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What is a herbarium?

A herbarium is a collection preserved plant specimens (although many herbaria also include algae and fungi). Specimens can take many forms. For example, flowering plants are normally pressed, dried and mounted onto card whereas mosses are simply placed in a paper packet. Each specimen is accompanied by information on where and when it was collected, by whom, its correct botanical name, and sometimes information on associated species and ecological preferences.

The specimens are a primary source of information on the classification and distribution of plants, algae and fungi. These specimens are the working tools of scientists who contribute to our knowledge and understanding of biodiversity and conservation through the discovery, classification and description of new species.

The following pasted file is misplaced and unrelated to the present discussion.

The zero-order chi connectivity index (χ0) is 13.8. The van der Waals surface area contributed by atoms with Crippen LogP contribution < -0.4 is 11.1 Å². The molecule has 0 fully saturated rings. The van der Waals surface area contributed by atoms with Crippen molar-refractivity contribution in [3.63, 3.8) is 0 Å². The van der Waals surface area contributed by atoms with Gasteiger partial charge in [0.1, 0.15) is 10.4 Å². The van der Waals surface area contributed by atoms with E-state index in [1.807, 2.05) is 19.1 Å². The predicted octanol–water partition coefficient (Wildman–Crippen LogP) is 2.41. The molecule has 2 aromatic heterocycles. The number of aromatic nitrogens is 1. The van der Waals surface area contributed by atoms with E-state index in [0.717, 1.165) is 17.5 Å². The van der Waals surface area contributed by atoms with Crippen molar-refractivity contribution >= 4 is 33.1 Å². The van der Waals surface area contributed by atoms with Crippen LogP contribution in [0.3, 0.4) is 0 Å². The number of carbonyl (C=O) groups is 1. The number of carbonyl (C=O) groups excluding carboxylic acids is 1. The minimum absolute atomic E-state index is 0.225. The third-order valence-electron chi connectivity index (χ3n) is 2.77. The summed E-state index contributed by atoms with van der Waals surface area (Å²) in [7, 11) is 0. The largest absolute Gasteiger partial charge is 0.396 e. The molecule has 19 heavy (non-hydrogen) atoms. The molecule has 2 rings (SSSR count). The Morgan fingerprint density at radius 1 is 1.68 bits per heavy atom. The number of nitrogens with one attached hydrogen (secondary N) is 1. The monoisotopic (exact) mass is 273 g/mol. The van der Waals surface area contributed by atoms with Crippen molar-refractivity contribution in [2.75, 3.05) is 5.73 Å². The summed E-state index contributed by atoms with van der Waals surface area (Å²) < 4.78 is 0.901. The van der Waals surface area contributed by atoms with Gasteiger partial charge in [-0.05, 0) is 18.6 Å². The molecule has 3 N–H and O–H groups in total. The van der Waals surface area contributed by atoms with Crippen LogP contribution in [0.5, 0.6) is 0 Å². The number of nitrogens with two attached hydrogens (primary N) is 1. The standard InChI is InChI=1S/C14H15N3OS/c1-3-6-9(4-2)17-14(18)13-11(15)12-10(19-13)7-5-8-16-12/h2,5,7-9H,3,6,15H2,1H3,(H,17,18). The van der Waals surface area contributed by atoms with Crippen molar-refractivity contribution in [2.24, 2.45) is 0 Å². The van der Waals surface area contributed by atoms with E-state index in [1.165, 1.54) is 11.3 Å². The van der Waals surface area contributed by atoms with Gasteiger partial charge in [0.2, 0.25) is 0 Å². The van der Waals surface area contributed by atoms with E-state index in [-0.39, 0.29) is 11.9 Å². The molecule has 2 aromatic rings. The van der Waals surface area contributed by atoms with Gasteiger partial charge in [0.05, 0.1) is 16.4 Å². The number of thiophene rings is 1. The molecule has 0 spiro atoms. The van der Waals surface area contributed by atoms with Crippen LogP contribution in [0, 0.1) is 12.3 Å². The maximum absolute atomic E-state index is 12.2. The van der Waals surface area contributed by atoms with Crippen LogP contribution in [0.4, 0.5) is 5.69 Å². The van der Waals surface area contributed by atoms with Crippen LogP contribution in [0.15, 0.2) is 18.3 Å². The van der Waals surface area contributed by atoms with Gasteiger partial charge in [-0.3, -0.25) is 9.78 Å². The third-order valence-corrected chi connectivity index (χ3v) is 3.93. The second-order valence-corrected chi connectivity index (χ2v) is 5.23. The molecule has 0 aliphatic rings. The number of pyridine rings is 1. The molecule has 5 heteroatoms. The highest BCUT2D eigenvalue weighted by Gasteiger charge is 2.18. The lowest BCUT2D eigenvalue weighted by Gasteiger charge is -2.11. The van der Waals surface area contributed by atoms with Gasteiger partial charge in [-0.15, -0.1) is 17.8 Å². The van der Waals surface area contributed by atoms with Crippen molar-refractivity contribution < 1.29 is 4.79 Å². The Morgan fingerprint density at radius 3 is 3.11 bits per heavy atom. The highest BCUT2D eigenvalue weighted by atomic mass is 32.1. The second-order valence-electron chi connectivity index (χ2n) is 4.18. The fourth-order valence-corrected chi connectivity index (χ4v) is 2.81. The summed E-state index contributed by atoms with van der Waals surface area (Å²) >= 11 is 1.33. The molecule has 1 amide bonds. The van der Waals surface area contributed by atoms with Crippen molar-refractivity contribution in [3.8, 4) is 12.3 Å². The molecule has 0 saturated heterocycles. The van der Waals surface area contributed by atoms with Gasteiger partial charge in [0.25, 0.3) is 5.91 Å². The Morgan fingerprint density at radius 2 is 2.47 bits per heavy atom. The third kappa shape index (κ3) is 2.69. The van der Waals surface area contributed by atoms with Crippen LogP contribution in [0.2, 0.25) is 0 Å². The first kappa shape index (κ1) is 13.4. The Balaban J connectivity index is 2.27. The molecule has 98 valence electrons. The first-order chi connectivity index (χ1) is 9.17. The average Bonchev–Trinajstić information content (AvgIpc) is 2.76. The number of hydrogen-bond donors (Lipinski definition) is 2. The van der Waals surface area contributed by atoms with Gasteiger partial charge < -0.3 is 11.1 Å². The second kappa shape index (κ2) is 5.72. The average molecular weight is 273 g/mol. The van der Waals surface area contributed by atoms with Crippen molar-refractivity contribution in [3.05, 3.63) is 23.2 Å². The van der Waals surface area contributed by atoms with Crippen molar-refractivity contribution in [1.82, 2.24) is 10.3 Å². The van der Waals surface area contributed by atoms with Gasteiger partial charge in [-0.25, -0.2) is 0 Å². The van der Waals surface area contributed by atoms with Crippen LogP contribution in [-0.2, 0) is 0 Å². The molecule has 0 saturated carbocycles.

Importance of Herbaria

An herbarium sheet is first, a preserved sample of the plant itself and second, an historical document. It is this latter aspect which is unique. Herbarium material provides a time-line and it is a time-line with a genetic component. Biological and evolutionary studies depend upon having collections that have genes, chemicals etc. and mostly these are derived from living material. The herbarium specimen is the only repository of historical genetic information.

This is illustrated by Cochlearia danica which shows a changing distribution of trichomes on the leaf surface. When plotted against concentration of carbon dioxide it is revealed that an increase in CO2 changes the distribution of trichomes. This is only possible to demonstrate using herbarium material collected over a significant period of time.

Follow this link for 100 uses of herbaria.